Such judgments are not made lightly. They stem from inspection findings drawn from a greater number of lesson observations than has ever been available to HMI, including more full inspections of primary schools by HMI in the course of a year than ever before.
The picture of standards which emerges from inspections over the 1993-94 school year is all too familiar. HMI has been reporting that around 30 per cent of lessons are unsatisfactory or poor since our annual reports began in the late 1980s. OFSTED has a responsibility to do more than parrot, year in and year out, the same tedious statistics. We have to be as clear as possible about the factors underlying these statistics, to ask why they are as they are and what should be done to improve weaknesses.
Given the findings of inspection and of a great deal of research such as that which informed the 1991 discussion paper Curriculum Organisation and Classroom Practice, it is indefensible to suggest that there is no evidence that anything is wrong with the quality of teaching and the way things are done in a significant number of primary classrooms, or that background factors outside the teacher's control are always the obstacle to higher standards. It is equally indefensible, of course, not to acknowledge that the majority of work in primary schools is sound or better, and foolish to overlook the potential of exemplary practice in helping "the rest to reach the standards of the best".
The good news is that we are beginning to see a modest improvement in key stage 1 - associated, among other things, with greater attention to planning for progression and with the growing expertise of teachers in assessing pupils' performance. At the same time we must treat seriously the worrying findings that more than a quarter of lessons in key stage 2 were unsatisfactory or poor - a greater proportion than in any other key stage - and, most importantly, that weak teaching skills characterised a very large majority of those lessons.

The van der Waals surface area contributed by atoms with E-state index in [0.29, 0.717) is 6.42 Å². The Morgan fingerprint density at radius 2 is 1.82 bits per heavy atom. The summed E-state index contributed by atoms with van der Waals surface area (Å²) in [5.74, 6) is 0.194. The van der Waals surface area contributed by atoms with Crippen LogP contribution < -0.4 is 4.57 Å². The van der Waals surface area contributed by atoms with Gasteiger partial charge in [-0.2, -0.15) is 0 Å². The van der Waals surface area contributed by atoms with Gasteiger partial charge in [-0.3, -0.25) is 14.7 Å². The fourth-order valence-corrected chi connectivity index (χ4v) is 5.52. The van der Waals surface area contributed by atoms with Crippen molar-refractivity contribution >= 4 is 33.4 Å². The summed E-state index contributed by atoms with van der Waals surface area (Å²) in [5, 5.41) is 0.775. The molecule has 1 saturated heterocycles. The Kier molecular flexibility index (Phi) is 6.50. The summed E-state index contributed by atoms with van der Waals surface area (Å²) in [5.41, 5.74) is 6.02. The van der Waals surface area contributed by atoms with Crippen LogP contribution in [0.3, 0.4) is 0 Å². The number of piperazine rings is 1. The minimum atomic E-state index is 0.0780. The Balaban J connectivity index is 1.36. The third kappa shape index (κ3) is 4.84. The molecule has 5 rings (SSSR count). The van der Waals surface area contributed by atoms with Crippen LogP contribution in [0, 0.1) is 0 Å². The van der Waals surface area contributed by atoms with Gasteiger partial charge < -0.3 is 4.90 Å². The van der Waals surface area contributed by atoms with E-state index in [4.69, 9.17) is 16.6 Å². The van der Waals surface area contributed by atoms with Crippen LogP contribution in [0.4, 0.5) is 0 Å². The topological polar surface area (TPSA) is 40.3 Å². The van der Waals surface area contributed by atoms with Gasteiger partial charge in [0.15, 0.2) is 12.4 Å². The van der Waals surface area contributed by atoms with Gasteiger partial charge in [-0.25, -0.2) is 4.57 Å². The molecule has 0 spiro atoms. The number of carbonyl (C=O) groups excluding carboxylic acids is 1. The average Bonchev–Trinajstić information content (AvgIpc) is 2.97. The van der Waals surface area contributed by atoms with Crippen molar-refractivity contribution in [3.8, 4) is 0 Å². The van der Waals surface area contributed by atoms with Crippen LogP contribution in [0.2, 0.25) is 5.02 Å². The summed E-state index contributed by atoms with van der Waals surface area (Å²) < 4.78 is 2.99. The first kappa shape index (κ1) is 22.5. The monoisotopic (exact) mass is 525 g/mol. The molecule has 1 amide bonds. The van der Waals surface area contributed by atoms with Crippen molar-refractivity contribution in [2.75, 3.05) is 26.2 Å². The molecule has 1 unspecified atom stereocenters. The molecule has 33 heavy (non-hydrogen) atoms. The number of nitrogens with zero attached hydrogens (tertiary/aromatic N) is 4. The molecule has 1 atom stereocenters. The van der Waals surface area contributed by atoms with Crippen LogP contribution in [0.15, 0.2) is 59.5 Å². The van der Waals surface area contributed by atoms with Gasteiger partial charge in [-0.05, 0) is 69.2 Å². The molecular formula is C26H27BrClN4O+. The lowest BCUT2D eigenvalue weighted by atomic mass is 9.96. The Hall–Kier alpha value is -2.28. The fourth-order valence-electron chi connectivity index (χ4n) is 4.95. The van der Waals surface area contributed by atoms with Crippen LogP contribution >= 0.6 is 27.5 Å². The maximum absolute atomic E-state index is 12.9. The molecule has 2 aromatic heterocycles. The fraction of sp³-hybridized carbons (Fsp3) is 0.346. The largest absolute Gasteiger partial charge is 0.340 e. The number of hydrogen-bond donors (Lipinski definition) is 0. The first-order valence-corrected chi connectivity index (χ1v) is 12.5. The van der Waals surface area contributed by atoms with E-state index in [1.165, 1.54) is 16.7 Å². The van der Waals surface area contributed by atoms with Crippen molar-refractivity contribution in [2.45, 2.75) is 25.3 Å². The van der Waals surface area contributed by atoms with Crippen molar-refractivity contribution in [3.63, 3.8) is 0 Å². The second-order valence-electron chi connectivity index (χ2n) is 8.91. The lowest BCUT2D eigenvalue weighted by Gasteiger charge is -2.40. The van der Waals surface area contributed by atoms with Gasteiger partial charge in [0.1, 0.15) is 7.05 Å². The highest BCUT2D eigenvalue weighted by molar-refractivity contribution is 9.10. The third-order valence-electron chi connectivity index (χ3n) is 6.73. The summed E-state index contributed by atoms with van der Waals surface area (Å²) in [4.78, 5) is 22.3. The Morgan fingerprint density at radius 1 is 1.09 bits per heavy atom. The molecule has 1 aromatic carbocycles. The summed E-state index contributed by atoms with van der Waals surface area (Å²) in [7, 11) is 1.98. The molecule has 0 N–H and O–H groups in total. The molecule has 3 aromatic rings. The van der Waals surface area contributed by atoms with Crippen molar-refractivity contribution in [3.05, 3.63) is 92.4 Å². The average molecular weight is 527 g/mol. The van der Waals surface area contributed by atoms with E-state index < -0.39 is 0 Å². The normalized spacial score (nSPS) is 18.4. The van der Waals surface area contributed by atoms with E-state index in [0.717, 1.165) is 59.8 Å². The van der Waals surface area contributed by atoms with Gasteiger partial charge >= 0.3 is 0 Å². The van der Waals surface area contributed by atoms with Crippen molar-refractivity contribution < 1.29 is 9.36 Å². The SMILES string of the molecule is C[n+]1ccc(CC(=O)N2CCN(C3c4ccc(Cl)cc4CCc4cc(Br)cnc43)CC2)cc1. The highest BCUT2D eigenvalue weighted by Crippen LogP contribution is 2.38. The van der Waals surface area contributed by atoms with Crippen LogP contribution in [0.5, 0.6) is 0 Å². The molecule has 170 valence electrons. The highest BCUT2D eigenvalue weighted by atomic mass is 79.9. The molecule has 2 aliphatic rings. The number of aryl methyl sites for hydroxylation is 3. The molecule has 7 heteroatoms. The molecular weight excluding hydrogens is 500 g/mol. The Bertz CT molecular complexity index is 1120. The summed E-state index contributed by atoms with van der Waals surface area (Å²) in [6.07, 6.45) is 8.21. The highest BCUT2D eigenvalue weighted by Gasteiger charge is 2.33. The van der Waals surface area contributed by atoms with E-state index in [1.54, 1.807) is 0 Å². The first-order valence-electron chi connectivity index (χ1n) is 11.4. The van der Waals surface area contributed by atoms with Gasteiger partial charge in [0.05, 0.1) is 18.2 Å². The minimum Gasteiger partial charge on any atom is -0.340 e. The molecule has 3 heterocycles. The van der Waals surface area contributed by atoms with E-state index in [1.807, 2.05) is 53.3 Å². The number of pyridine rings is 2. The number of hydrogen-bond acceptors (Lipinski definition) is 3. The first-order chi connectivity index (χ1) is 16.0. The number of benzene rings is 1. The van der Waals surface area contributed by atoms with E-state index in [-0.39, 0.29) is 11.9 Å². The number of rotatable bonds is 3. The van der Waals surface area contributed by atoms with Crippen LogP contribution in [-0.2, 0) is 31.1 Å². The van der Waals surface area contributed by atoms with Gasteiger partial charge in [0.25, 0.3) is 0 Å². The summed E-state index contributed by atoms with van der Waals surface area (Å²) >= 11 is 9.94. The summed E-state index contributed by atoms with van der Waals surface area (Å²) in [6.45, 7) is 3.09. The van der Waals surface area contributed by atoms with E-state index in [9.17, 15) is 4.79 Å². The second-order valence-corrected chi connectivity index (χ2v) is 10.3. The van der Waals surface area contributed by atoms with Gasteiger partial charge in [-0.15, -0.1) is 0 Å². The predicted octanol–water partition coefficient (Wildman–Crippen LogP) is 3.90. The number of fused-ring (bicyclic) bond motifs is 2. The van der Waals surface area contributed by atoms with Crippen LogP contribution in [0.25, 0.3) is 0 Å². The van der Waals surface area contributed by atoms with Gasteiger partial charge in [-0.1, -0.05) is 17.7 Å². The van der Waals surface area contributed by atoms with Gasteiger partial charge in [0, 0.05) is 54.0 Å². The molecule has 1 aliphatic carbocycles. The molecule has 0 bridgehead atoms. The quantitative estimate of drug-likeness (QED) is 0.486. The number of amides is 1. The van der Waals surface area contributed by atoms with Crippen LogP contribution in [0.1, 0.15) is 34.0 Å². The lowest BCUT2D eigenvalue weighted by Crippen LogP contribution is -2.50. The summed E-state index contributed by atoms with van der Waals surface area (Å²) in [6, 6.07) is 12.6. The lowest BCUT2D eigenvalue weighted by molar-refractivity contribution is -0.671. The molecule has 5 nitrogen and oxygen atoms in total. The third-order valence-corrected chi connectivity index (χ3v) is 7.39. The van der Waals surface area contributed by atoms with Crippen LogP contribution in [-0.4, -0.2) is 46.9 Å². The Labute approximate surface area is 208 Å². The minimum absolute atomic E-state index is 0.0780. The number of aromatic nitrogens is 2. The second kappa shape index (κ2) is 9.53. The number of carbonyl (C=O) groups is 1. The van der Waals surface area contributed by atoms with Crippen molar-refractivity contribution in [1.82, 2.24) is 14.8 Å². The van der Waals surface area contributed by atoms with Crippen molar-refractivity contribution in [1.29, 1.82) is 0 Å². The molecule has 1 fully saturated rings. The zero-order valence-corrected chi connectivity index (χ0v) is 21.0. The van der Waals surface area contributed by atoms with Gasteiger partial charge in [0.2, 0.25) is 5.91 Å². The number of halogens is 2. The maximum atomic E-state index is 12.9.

What was it about the teaching of those "below-the-line" lessons that stood in the way of pupils marking better progress and reaching higher standards? Three factors seem to be more prevalent than others. First, in some lessons the pupils received very little direct teaching. This was because either the teachers were preoccupied with controlling too many group activities at once, or they pursued a programme of individual work that was self-defeating because teaching time available to each pupil was insufficient. In both cases the high work rate of the teachers often stood in sharp contrast to the low work rate of the pupils.
Second, the assessment of the pupils' capabilities left much to be desired. The pupils rarely received the critical and supportive "feedback" and "feed-forward" they needed and were left unsure ofwhat they had to do in order to improve.